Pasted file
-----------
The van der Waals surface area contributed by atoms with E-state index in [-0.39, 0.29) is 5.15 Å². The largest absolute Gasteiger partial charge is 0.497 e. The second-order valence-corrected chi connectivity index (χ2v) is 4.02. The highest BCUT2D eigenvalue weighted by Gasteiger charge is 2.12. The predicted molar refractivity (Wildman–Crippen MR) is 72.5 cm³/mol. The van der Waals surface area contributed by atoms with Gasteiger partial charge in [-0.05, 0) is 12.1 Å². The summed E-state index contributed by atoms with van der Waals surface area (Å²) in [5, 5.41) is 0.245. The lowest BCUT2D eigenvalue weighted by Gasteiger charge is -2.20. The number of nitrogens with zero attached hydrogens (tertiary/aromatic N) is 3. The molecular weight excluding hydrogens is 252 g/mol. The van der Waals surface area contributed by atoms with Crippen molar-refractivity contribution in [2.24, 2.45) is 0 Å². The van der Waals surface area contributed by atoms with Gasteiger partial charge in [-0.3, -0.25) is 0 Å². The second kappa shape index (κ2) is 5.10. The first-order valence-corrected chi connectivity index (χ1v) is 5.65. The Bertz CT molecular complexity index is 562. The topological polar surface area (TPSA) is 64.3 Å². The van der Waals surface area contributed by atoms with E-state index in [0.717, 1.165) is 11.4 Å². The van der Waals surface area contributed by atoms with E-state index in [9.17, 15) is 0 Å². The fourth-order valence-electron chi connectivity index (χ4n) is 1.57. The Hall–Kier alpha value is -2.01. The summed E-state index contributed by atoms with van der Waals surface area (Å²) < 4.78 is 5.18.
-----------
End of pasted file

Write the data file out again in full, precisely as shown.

The van der Waals surface area contributed by atoms with E-state index in [-0.39, 0.29) is 5.15 Å². The largest absolute Gasteiger partial charge is 0.497 e. The second-order valence-corrected chi connectivity index (χ2v) is 4.02. The highest BCUT2D eigenvalue weighted by Gasteiger charge is 2.12. The predicted molar refractivity (Wildman–Crippen MR) is 72.5 cm³/mol. The van der Waals surface area contributed by atoms with Gasteiger partial charge in [-0.05, 0) is 12.1 Å². The summed E-state index contributed by atoms with van der Waals surface area (Å²) in [5, 5.41) is 0.245. The lowest BCUT2D eigenvalue weighted by Gasteiger charge is -2.20. The number of nitrogens with zero attached hydrogens (tertiary/aromatic N) is 3. The molecular weight excluding hydrogens is 252 g/mol. The van der Waals surface area contributed by atoms with Crippen molar-refractivity contribution in [2.24, 2.45) is 0 Å². The van der Waals surface area contributed by atoms with Gasteiger partial charge in [-0.3, -0.25) is 0 Å². The second kappa shape index (κ2) is 5.10. The first-order valence-corrected chi connectivity index (χ1v) is 5.65. The Bertz CT molecular complexity index is 562. The topological polar surface area (TPSA) is 64.3 Å². The van der Waals surface area contributed by atoms with E-state index in [0.717, 1.165) is 11.4 Å². The van der Waals surface area contributed by atoms with E-state index in [9.17, 15) is 0 Å². The fourth-order valence-electron chi connectivity index (χ4n) is 1.57. The Hall–Kier alpha value is -2.01. The summed E-state index contributed by atoms with van der Waals surface area (Å²) < 4.78 is 5.18.